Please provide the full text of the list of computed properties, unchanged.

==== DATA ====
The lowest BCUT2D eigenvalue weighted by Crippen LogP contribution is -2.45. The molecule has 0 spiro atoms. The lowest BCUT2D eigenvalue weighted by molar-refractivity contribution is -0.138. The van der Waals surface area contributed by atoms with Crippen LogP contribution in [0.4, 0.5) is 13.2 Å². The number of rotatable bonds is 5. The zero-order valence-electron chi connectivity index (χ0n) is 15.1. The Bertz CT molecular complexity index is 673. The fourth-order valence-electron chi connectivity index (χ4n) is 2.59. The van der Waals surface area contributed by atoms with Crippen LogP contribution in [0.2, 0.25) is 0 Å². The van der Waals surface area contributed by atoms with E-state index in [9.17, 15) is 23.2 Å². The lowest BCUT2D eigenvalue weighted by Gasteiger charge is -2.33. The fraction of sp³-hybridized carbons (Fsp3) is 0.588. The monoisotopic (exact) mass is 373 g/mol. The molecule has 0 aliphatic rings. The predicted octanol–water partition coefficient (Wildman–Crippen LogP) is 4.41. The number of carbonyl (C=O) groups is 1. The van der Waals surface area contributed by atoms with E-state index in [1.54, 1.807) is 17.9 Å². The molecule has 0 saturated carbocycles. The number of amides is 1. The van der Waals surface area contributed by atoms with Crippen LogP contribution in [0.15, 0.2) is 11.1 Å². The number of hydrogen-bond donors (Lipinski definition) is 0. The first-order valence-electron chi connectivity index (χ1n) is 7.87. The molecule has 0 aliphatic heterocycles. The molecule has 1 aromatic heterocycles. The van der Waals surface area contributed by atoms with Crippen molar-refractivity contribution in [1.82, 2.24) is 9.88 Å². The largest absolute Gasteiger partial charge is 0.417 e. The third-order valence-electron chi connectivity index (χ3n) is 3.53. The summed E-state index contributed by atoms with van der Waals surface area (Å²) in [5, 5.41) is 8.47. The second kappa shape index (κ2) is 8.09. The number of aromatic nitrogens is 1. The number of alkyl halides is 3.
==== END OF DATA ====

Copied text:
The lowest BCUT2D eigenvalue weighted by Crippen LogP contribution is -2.45. The molecule has 0 spiro atoms. The lowest BCUT2D eigenvalue weighted by molar-refractivity contribution is -0.138. The van der Waals surface area contributed by atoms with Crippen LogP contribution in [0.4, 0.5) is 13.2 Å². The number of rotatable bonds is 5. The zero-order valence-electron chi connectivity index (χ0n) is 15.1. The Bertz CT molecular complexity index is 673. The fourth-order valence-electron chi connectivity index (χ4n) is 2.59. The van der Waals surface area contributed by atoms with Crippen LogP contribution in [0.2, 0.25) is 0 Å². The van der Waals surface area contributed by atoms with E-state index in [9.17, 15) is 23.2 Å². The lowest BCUT2D eigenvalue weighted by Gasteiger charge is -2.33. The fraction of sp³-hybridized carbons (Fsp3) is 0.588. The monoisotopic (exact) mass is 373 g/mol. The molecule has 0 aliphatic rings. The predicted octanol–water partition coefficient (Wildman–Crippen LogP) is 4.41. The number of carbonyl (C=O) groups is 1. The van der Waals surface area contributed by atoms with E-state index in [1.54, 1.807) is 17.9 Å². The molecule has 0 saturated carbocycles. The number of amides is 1. The van der Waals surface area contributed by atoms with Crippen LogP contribution in [0.15, 0.2) is 11.1 Å². The number of hydrogen-bond donors (Lipinski definition) is 0. The first-order valence-electron chi connectivity index (χ1n) is 7.87. The molecule has 0 aliphatic heterocycles. The molecule has 1 aromatic heterocycles. The van der Waals surface area contributed by atoms with Crippen molar-refractivity contribution in [1.82, 2.24) is 9.88 Å². The largest absolute Gasteiger partial charge is 0.417 e. The third-order valence-electron chi connectivity index (χ3n) is 3.53. The summed E-state index contributed by atoms with van der Waals surface area (Å²) in [5, 5.41) is 8.47. The second kappa shape index (κ2) is 8.09. The number of aromatic nitrogens is 1. The number of alkyl halides is 3.